Attorneys for Children in Custody and Parenting Time Cases Brian Morgan answers some basic questions

When we meet with adult clients who are going through a divorce, one frequent question is, at what age does the child get to decide where they live? Many have heard that it is 12, or 10, or some other age. Actually, in Oregon there is no such age. A child can never make a determination about which parent he or she prefers. But what if you have a child that has a strong opinion and wants to be heard? How do you ensure that your child’s voice is heard by the court? Well, that’s where appointing an attorney for the child themselves might be appropriate.

When determining custody and parenting time, the main consideration for the court is what is in the “best interests” of the child. The default in these cases is for the parents to argue their own positions, while the child is left without an unbiased voice to represent their interests. However, ORS 107.425(6) provides an opportunity for the child to have their own attorney appointed to represent them. Either parent or the child themself may request that the court appoint an attorney for a child. When a child asks the court directly to have counsel appointed, the court does not have discretion and the court must appoint counsel for the child. When an attorney is appointed for a child, the fees for that child’s attorney are often split equally between the parents of the case, regardless of who requested independent representation for the child.

If a child is old enough and mature enough, the child’s attorney will provide independent legal counsel for the child and owes that child the same duties of undivided loyalty, confidentiality, and competent representation as are due to an adult client. If the child is young or unable to articulate their own interests in a mature manner, then the child’s attorney may elect to be a “best interests” attorney. A “best interests attorney” advocates for what the attorney believes is in the child’s best interests based on their own investigation, which may differ from what the child claims to want.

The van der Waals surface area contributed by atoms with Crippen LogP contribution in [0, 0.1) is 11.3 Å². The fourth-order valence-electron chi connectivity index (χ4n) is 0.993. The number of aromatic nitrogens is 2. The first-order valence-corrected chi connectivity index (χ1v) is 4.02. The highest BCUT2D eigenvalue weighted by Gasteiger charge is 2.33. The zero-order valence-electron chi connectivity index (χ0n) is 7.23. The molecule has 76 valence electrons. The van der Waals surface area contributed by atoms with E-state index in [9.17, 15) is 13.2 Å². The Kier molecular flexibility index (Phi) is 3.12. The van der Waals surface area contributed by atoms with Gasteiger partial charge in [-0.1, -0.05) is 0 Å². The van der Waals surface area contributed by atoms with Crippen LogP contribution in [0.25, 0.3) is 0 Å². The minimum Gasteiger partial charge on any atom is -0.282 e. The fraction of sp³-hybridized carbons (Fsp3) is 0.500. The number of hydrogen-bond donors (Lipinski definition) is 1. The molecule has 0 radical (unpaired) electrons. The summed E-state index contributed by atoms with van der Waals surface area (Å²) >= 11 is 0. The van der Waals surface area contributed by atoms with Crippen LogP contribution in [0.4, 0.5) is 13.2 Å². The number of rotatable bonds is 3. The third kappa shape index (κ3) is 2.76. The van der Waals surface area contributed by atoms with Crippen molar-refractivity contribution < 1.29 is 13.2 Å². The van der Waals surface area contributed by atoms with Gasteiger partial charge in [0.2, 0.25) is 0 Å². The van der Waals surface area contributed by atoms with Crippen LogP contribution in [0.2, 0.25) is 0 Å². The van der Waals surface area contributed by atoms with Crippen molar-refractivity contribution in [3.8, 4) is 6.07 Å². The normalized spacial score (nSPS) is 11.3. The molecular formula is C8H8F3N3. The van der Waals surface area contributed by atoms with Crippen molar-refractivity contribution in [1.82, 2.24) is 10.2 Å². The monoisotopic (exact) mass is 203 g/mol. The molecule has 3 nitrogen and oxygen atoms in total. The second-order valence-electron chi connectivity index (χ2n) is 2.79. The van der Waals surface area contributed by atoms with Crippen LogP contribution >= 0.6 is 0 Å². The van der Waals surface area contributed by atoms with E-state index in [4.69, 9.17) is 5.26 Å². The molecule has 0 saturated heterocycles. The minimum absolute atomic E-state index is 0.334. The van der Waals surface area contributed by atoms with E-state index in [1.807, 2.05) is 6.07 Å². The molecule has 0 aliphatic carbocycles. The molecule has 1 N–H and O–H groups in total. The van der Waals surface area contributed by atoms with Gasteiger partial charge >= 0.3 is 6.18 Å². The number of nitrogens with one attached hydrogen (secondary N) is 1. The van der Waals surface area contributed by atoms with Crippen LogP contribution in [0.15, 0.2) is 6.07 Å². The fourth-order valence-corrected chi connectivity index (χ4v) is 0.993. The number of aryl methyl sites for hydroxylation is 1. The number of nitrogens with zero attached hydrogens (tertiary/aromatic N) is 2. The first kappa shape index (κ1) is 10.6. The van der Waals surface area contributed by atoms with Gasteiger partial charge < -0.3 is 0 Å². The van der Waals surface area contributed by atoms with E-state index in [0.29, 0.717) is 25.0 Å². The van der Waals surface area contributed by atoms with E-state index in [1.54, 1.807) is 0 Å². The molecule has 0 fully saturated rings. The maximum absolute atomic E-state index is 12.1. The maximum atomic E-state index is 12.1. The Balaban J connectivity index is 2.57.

Once an attorney is appointed for a child, the child’s attorney will likely do the following:
Meetings Directly with a Child: The attorney will meet directly with the child, without either parent present, and discuss the child’s own thoughts, feelings, and wishes about the situation.
Meetings with a Child’s Parents: The attorney may meet with each parent. It is important that each parent understands a child’s attorney does NOT represent a parent’s interests. Though a child’s attorney may have interests which align more with one parent than the other parent’s, ultimately, a child’s attorney is solely responsible for advocating for the child.
Meetings with Other Individuals: This may include grandparents, teachers, daycare providers, neighbors, sports coaches, etc. These people are important because they often offer unbiased opinions.
Review School, Medical, and Mental Health Records:
Participate in Any Hearings Related to a Child: A child’s attorney has a right to participate in every hearing that may affect a child throughout these domestic relations cases.

Each parent is legally obligated to cooperate with a child’s attorney. That means, neither parent can interfere with attorney’s ability to meet with the child and each parent must reasonably cooperate and permit the attorney to view see a child’s personal records. It may be beneficial for a child to have an attorney appointed in your case. You should consult on what may be the best strategy for your case and how best to navigate this process.